Mayor of Vidalia v. McNeely - 274 U.S. 676 (1927)
U.S. Supreme Court
Mayor of Vidalia v. McNeely, 274 U.S. 676 (1927)
Mayor of Vidalia v. McNeely
Nos. 140, 163
Argued January 26, 27, 1926
Decided June 6, 1927
274 U.S. 676
1. Ferries operated across boundary waters between states simply as a means of transit from shore to shore are instruments of local convenience and subject to local regulation to the extent that, in the absence of Congressional action, each state may act with respect to the ferriage from its shore. P. 274 U. S. 681.
2. But a state or its municipality may not make its license a condition precedent to the operation of such a ferry by one having full capacity to operate, and operating it serviceably. P. 274 U. S. 683.
3. Landing places for competing ferries in a town may be designated in an equity suit where the town has unlawfully refused to consider one of the ferries, upon the ground that it was not licensed, and assigned the place which it occupied to the competitor. P. 274 U. S. 683.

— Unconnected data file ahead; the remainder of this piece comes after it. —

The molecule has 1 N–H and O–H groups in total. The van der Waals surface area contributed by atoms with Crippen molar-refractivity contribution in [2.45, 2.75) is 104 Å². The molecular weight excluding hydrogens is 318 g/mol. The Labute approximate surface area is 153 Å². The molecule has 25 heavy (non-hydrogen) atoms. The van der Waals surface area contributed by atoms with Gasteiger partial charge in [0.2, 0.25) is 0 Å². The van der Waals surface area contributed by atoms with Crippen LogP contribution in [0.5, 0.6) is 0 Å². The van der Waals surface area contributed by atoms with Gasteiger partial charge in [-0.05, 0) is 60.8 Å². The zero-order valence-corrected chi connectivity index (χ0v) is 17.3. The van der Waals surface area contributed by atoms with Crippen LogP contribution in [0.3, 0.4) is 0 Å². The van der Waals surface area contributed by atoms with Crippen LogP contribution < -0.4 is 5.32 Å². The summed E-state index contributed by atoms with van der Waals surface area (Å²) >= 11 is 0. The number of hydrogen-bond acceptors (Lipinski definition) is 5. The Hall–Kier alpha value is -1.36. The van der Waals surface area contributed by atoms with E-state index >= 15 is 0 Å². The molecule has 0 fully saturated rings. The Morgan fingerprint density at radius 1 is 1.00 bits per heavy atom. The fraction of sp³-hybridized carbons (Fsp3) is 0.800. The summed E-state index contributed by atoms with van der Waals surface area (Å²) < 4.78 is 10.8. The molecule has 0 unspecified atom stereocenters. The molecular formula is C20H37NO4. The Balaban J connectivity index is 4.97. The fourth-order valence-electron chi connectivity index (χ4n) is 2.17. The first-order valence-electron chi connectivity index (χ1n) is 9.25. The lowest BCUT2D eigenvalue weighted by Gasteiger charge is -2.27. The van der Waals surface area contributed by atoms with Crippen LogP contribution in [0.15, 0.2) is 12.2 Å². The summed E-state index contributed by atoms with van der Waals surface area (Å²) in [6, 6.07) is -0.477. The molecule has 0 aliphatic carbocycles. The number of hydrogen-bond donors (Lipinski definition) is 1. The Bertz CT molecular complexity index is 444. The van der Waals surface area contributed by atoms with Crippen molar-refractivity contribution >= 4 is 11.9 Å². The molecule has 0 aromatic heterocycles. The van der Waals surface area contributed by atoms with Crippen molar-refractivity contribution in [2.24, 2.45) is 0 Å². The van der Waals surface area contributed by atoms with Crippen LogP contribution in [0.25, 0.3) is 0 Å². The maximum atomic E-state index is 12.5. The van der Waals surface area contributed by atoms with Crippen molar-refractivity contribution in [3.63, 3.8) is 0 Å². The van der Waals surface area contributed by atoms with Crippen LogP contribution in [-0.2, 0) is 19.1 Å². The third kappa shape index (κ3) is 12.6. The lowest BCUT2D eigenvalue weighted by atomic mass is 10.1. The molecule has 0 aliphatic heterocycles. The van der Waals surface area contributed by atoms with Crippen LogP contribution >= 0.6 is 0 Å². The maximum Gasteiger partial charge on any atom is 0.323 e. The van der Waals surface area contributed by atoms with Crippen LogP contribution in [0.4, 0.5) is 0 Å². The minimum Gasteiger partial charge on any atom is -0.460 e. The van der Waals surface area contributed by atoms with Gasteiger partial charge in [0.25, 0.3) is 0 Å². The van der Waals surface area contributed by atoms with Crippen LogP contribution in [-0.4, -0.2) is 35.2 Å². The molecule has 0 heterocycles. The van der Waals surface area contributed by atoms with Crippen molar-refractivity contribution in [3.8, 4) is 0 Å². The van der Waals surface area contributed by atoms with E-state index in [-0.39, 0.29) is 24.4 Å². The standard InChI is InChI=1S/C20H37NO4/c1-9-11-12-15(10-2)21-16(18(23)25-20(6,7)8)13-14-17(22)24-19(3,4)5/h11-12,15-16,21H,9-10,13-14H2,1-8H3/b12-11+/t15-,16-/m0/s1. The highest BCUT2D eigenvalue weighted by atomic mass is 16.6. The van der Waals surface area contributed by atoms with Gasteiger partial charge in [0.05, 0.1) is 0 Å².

4. In Louisiana, the banks of navigable streams are subject to a servitude permitting their use for public purposes, including those incident to navigation. The owner of riparian lots is not entitled to preference in the use of the adjacent bank for ferry landings, nor does prior use entitle him to exclude another ferry where there is room for both. P. 274 U. S. 684.
6 F.2d 19, id. 21, affirmed.
Cross-appeals from a decree of the district court in a suit to restrain the Town of Vidalia, Louisiana, from interfering with the operation of a ferry.